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Chapter 9 - Monitoring survival of fire-injured trees in Oregon and Washington (Project WC-F-08-03)Author(s): Robert A. Progar; Lisa Ganio; Lindsay Grayson; Sharon M. Hood
Source: In: Potter, Kevin M.; Conkling, Barbara L., eds. 2018. Forest health monitoring: national status, trends, and analysis 2017. General Technical Report SRS-233. Asheville, NC: U.S. Department of Agriculture, Forest Service, Southern Research Station.
Publication Series: General Technical Report (GTR)
Station: Southern Research Station
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DescriptionWild and prescribed fire injury to trees can produce mortality that is not immediately apparent, and environmental stress subsequent to a fire may also contribute to tree mortality in the years after a fire (Hood and Bentz 2007). In order to predict post-fire tree mortality from fire injury variables before tree mortality is clearly apparent, dozens of statistical logistic regression models have been developed (see Woolley and others 2012 for a review), and some are incorporated within larger fire behavior and effects models and computer models used to support land management decisions (Hood and others 2007, Reinhardt and others 1997). In the Wallowa and Blue Mountains of northeastern Oregon, a polychotomous field key has been developed to predict tree mortality (Scott and others 2002). For this project, post-fire tree mortality and fire injury variables were collected for 26 wild and prescribed fires across Oregon and Washington, providing an opportunity to test specific published models for 16 species of conifers. Our objectives with these data are (1) to assess the ability of previously published logistic regression models and other guidelines or methods to predict 3-year post-fire tree mortality in Oregon and Washington State and (2) to identify suites of fire injury variables that best discriminate between live and dead trees in that region.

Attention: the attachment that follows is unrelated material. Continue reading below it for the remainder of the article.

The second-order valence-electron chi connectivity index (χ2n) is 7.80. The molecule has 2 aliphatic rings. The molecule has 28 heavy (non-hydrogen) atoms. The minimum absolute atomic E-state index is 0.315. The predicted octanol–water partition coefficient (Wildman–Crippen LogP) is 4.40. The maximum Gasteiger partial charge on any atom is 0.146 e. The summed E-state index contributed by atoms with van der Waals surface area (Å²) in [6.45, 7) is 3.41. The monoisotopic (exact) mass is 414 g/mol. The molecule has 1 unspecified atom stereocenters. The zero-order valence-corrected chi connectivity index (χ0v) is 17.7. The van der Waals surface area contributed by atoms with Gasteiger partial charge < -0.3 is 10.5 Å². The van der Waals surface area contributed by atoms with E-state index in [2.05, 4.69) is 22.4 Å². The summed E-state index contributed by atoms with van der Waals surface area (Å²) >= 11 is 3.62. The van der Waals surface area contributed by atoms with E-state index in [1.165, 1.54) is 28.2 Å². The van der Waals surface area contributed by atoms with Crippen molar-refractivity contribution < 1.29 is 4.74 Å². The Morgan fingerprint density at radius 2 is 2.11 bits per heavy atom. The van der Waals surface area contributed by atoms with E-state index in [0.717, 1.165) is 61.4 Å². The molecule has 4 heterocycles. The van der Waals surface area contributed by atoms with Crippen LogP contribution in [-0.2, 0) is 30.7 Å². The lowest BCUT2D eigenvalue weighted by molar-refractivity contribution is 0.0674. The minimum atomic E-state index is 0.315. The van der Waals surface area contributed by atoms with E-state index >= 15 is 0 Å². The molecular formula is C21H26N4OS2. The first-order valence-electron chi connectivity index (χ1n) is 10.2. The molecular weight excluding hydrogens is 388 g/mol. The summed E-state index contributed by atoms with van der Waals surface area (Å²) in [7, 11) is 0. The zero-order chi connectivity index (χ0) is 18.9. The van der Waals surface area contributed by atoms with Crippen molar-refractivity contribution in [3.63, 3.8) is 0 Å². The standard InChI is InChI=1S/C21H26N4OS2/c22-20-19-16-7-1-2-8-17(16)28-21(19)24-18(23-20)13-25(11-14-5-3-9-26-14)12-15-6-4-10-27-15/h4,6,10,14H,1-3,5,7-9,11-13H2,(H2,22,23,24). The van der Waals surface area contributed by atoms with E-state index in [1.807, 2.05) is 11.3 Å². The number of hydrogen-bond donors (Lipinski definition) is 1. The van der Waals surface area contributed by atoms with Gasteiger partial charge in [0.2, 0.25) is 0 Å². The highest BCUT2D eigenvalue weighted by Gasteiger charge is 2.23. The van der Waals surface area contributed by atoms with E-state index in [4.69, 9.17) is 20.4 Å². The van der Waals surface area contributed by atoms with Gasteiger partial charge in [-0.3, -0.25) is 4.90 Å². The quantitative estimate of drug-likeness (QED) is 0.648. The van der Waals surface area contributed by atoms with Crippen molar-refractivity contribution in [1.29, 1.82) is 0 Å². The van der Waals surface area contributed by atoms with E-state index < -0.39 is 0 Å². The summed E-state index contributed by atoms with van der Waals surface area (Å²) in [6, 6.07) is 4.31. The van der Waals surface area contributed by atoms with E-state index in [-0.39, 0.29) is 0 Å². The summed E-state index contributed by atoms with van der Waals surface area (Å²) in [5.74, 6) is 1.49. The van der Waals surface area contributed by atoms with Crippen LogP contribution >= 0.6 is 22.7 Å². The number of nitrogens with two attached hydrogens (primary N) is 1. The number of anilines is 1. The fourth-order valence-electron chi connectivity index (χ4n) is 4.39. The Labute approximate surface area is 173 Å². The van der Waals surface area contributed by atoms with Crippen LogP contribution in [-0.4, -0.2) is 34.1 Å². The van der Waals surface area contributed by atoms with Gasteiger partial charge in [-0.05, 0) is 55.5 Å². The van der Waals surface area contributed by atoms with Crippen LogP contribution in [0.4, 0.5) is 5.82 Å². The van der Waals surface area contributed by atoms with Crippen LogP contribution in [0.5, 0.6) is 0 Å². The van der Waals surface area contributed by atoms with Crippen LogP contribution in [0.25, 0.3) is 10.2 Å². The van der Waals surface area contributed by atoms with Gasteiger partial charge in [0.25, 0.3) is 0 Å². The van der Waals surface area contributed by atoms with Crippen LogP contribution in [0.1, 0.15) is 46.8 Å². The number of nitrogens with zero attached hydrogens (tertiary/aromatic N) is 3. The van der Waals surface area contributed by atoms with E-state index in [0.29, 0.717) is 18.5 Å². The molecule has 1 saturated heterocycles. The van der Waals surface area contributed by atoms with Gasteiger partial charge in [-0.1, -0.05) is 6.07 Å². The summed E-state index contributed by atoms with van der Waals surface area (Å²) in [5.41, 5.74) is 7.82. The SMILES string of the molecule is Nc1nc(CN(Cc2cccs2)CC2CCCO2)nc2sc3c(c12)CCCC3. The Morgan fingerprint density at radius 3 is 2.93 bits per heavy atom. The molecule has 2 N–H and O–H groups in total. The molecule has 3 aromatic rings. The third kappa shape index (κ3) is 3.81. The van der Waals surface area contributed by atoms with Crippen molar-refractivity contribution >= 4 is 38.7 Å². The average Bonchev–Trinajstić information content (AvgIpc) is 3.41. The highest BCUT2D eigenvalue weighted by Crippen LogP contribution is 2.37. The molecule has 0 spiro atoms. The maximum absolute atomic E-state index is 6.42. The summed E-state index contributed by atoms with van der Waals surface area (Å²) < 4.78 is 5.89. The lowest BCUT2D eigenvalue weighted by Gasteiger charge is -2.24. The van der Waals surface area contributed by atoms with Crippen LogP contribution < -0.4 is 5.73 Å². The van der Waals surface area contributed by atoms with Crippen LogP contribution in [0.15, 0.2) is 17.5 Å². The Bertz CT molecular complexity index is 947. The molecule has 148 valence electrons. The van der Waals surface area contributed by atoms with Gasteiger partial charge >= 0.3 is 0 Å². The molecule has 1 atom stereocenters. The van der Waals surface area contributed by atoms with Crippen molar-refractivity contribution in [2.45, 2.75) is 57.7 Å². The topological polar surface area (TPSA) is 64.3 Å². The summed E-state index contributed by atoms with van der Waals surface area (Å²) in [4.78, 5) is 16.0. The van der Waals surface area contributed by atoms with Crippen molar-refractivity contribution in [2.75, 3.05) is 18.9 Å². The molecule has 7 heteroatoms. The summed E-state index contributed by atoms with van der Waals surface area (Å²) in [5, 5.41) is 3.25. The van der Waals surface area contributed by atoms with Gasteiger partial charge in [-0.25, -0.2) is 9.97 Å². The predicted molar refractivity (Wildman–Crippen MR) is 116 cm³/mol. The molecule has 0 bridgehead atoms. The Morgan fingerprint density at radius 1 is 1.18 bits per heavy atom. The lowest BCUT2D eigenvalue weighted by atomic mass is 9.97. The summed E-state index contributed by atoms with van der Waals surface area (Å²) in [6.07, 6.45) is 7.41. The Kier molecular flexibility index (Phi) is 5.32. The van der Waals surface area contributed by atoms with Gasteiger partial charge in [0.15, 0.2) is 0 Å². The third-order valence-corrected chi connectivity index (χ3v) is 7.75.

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CitationProgar, Robert A.; Ganio, Lisa; Grayson, Lindsay; Hood, Sharon M. 2018. Chapter 9 - Monitoring survival of fire-injured trees in Oregon and Washington(Project WC-F-08-03). In: Potter, Kevin M.; Conkling, Barbara L., eds. 2018. Forest health monitoring: national status, trends, and analysis 2017. General Technical Report SRS-233. Asheville, NC: U.S. Department of Agriculture, Forest Service, Southern Research Station. Pages 143-150.
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